Lately I have found myself thinking a lot about the lyrics to a hymn appropriately titled, "Servant Song." My dear friend Helen and I sang this song in church a few years ago as a duet, and it is a fond memory that I will always hold close to my heart. The verses that mean the most to me are below:
"I will hold the Christ-light for you,
In the nighttime of your fear.
I will hold my hand out to you;
Speak the peace you long to hear.
I will weep when you are weeping;
When you laugh, I'll laugh with you.
I will share your joy and sorrow
Till we've seen this journey through."
I have spent many hours, broken up into random fragments of time in the car or while grocery shopping or completing some other menial task, pondering the meaning of these words and how to live them out. I also think about how lucky I am to have people who weep and laugh with me. Friends, church members, teachers, and family have all stepped in at various times to make sure that I never felt completely alone. We all know the stark difference between a friend who watches you cry and a friend who cries with you, and I am grateful to say that I have had many of the latter.
Singing this hymn as a duet with Helen was absolutely perfect in a million different ways. Several years ago I attended a youth group a summer camp even though I was very anxious about my health, and when I went I ended up flaring terribly. One day I barely moved from my bed and one of the chaperones next door with a medical background was sent in to check on me. Every time I tried to walk I was overcome with tears, both of pain and frustration. It was a horrible experience physically, but never have I ever learned so much about grace in such a short period of time. In the central room of the camp, there was a box where campers could leave short little notes about other campers if they wished. One night Helen left in the box the note below:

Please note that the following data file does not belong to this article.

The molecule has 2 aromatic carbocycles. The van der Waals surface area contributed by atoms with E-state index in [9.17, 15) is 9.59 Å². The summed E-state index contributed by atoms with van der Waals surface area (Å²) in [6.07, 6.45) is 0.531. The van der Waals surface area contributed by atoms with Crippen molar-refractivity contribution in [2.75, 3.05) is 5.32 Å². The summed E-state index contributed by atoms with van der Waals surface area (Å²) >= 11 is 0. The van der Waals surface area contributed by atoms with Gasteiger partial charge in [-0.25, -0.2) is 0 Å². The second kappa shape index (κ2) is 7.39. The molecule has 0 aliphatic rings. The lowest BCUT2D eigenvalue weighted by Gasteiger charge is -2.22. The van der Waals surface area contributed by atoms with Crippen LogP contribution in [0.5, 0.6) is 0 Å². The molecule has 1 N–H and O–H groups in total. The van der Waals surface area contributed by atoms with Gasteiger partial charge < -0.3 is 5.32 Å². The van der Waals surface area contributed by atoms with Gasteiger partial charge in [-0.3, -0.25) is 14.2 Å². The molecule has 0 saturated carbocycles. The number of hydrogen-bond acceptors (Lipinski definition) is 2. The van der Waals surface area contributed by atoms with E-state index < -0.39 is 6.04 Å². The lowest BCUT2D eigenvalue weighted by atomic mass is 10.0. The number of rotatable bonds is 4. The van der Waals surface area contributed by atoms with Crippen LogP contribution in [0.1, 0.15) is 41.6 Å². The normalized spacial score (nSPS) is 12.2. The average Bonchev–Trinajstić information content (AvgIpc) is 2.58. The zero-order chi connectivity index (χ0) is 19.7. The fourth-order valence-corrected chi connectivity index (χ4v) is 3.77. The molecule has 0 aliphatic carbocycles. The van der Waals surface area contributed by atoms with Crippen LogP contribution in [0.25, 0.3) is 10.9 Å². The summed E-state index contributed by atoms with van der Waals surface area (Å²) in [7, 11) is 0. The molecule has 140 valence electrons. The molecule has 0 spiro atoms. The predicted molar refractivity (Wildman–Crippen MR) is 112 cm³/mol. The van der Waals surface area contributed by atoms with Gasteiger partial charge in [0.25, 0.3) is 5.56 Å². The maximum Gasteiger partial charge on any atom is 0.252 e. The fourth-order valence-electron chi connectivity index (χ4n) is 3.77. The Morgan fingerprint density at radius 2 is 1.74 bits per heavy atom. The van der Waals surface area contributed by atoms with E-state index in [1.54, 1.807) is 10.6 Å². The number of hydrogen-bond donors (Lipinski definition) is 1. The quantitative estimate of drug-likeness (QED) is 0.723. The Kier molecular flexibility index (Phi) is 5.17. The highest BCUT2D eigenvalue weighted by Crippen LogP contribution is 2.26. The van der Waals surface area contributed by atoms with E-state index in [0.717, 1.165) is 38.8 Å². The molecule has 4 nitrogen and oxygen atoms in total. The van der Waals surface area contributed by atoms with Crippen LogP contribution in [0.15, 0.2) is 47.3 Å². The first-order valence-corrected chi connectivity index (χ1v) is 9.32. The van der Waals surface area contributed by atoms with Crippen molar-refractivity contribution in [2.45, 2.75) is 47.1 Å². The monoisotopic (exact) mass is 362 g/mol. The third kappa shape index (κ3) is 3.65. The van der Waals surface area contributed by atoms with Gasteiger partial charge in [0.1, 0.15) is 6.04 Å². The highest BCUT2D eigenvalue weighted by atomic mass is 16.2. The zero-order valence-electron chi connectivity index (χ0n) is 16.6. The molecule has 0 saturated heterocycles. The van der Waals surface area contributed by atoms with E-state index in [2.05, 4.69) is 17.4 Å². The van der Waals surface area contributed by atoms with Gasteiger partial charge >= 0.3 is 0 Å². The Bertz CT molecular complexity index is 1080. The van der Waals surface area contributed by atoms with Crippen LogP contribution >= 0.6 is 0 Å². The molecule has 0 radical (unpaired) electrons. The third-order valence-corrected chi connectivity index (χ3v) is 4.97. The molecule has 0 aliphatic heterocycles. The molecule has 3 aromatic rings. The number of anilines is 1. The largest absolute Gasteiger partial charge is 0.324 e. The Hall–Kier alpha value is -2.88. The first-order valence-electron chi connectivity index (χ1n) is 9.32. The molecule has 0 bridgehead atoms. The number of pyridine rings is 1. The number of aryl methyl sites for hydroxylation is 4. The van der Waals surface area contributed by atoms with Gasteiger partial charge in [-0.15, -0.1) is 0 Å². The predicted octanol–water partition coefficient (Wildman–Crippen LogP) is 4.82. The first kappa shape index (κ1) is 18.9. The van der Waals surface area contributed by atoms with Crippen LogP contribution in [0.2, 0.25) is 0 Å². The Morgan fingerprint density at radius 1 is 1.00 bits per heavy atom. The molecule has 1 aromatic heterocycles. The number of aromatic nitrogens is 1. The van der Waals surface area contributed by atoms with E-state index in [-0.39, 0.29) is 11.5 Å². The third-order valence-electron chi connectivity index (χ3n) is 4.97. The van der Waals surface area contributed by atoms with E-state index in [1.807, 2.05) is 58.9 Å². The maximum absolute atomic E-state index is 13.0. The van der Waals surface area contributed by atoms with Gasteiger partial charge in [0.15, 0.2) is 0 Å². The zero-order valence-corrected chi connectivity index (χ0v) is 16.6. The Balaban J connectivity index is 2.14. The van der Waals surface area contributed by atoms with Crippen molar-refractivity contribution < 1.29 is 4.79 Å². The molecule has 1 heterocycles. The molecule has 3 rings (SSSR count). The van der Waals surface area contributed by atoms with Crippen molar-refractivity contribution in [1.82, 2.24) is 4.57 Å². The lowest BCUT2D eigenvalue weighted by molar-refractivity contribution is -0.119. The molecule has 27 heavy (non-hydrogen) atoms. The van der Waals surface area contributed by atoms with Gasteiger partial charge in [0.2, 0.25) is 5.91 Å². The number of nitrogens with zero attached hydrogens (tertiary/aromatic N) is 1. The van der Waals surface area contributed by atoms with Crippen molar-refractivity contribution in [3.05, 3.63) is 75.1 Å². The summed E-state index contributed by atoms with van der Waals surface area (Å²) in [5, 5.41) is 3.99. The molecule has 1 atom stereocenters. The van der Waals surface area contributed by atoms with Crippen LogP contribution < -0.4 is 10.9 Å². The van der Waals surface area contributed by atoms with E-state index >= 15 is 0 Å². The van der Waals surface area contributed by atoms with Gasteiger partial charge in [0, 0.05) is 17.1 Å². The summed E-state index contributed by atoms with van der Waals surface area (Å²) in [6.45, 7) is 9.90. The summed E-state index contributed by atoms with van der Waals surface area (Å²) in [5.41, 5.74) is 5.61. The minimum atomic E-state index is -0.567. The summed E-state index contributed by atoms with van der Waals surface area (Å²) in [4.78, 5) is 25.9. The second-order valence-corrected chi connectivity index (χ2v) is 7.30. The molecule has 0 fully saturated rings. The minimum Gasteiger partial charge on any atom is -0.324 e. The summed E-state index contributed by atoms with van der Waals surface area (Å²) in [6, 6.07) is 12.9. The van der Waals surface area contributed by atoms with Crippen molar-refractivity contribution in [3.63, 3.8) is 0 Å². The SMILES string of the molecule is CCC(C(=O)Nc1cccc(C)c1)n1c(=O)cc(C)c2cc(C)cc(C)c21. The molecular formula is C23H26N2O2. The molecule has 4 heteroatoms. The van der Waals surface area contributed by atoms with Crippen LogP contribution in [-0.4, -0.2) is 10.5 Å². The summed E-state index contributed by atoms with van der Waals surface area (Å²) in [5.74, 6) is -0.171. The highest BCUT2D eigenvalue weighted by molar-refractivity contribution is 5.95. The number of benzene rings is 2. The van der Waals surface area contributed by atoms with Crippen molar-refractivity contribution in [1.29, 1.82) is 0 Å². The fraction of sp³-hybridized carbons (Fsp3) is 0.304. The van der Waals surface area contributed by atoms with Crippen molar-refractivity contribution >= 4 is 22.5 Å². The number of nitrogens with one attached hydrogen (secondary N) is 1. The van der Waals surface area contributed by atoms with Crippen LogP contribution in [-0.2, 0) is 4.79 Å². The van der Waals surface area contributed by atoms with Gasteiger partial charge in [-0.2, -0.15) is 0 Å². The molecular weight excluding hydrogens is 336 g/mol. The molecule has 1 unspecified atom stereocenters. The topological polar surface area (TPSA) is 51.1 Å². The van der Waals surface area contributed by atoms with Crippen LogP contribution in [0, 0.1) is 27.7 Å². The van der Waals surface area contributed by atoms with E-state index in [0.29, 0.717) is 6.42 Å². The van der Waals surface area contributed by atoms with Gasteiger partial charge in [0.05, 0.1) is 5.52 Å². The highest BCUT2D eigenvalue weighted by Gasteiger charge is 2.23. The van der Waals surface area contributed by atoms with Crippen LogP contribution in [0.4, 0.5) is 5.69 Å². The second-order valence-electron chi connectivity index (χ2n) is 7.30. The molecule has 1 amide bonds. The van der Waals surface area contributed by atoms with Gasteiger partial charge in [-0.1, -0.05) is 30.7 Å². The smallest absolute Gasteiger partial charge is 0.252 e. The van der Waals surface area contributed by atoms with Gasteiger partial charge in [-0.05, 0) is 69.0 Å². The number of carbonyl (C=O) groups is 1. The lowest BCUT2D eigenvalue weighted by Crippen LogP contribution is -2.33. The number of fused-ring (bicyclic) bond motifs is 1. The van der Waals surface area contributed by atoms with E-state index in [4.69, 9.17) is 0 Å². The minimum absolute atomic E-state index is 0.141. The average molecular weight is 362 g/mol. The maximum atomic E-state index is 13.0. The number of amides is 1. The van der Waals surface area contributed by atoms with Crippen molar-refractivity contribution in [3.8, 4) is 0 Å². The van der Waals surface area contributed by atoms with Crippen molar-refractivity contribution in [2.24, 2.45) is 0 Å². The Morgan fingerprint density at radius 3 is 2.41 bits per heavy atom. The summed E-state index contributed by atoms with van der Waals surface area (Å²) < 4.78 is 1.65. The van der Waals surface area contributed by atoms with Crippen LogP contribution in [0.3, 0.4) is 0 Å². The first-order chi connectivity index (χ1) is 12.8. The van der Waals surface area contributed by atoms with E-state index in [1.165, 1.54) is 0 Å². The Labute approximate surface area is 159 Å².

As you can see from the picture, the note is still on my bulletin board at home today. Even though the board is cluttered with college information, souvenirs, postcards, artwork, and lanyards, I have never removed that note. It is only six words long, and the notecard is tiny, yet it means more than me than almost anything else in this world. That note was exactly what I needed in that moment. Helen spoke the peace I longed to hear, and uplifted me when I was feeling useless. It is strange thinking back on it now, but the summer camp situation was bad. My eyes were swollen from crying and I could not participate and I felt so incomprehensibly far from being an inspiration. I thought that everyone wanted me to go home, and I wanted to go home, and I could feel the heavy weight of disappointment bearing down on me and suffocating me. Even though the rest of that week was still miserable, thanks to that sweet note I felt a little more redeemable and lovable, and that meant the world to me. Helen is one of the most genuine people I know, so receiving such a heartfelt note from her made my world a whole lot better that day. It does not take putting someone's entire life on your shoulders to walk alongside them in a Christ-like manner; sometimes, it only takes a note.
I think we sometimes treat grace like it is an innate quality that some people possess and others do not. But I believe that this is an incomplete way of viewing such a large yet delicate concept. Grace is learned and practiced. We can actively decide to show someone love and to accept love from others every day. We can practice doing these things even when it is hard, even when it feels unnatural, and even when it is frustrating. We are all just learning grace, and the more we dedicate ourselves to this task the more fulfilling our lives become.
Thank you all for weeping and laughing with me. Thank you for all of your notes and kind words and encouragement. Thank you for supporting me and cheering me on. Thank you for your random text messages and phone calls, even when you felt awkward bringing it up. My joints may feel like crap, but my heart feels so full.